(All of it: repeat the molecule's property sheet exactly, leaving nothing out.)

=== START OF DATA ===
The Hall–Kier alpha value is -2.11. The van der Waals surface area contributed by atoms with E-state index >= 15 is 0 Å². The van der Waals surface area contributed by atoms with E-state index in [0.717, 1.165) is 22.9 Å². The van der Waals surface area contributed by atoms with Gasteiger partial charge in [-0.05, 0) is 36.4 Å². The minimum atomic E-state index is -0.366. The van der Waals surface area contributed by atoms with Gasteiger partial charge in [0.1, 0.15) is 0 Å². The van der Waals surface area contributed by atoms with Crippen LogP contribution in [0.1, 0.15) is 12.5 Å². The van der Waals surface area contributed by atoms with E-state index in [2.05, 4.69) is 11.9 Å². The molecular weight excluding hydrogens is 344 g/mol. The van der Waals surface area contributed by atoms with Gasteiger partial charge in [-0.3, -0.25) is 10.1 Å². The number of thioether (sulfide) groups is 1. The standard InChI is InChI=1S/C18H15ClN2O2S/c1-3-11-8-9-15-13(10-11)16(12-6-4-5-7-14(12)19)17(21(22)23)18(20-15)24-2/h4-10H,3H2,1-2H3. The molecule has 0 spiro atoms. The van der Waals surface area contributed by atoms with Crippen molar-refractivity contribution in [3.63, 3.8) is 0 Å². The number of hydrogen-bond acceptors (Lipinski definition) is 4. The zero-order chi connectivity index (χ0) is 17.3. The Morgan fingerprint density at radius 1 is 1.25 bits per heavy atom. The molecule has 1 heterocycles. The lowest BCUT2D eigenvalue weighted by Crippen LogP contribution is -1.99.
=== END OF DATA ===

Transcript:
The Hall–Kier alpha value is -2.11. The van der Waals surface area contributed by atoms with E-state index >= 15 is 0 Å². The van der Waals surface area contributed by atoms with E-state index in [0.717, 1.165) is 22.9 Å². The van der Waals surface area contributed by atoms with Gasteiger partial charge in [-0.05, 0) is 36.4 Å². The minimum atomic E-state index is -0.366. The van der Waals surface area contributed by atoms with Gasteiger partial charge in [0.1, 0.15) is 0 Å². The van der Waals surface area contributed by atoms with Crippen LogP contribution in [0.1, 0.15) is 12.5 Å². The van der Waals surface area contributed by atoms with E-state index in [2.05, 4.69) is 11.9 Å². The molecular weight excluding hydrogens is 344 g/mol. The van der Waals surface area contributed by atoms with Gasteiger partial charge in [-0.3, -0.25) is 10.1 Å². The number of thioether (sulfide) groups is 1. The standard InChI is InChI=1S/C18H15ClN2O2S/c1-3-11-8-9-15-13(10-11)16(12-6-4-5-7-14(12)19)17(21(22)23)18(20-15)24-2/h4-10H,3H2,1-2H3. The molecule has 0 spiro atoms. The van der Waals surface area contributed by atoms with Crippen molar-refractivity contribution in [3.63, 3.8) is 0 Å². The number of hydrogen-bond acceptors (Lipinski definition) is 4. The zero-order chi connectivity index (χ0) is 17.3. The Morgan fingerprint density at radius 1 is 1.25 bits per heavy atom. The molecule has 1 heterocycles. The lowest BCUT2D eigenvalue weighted by Crippen LogP contribution is -1.99.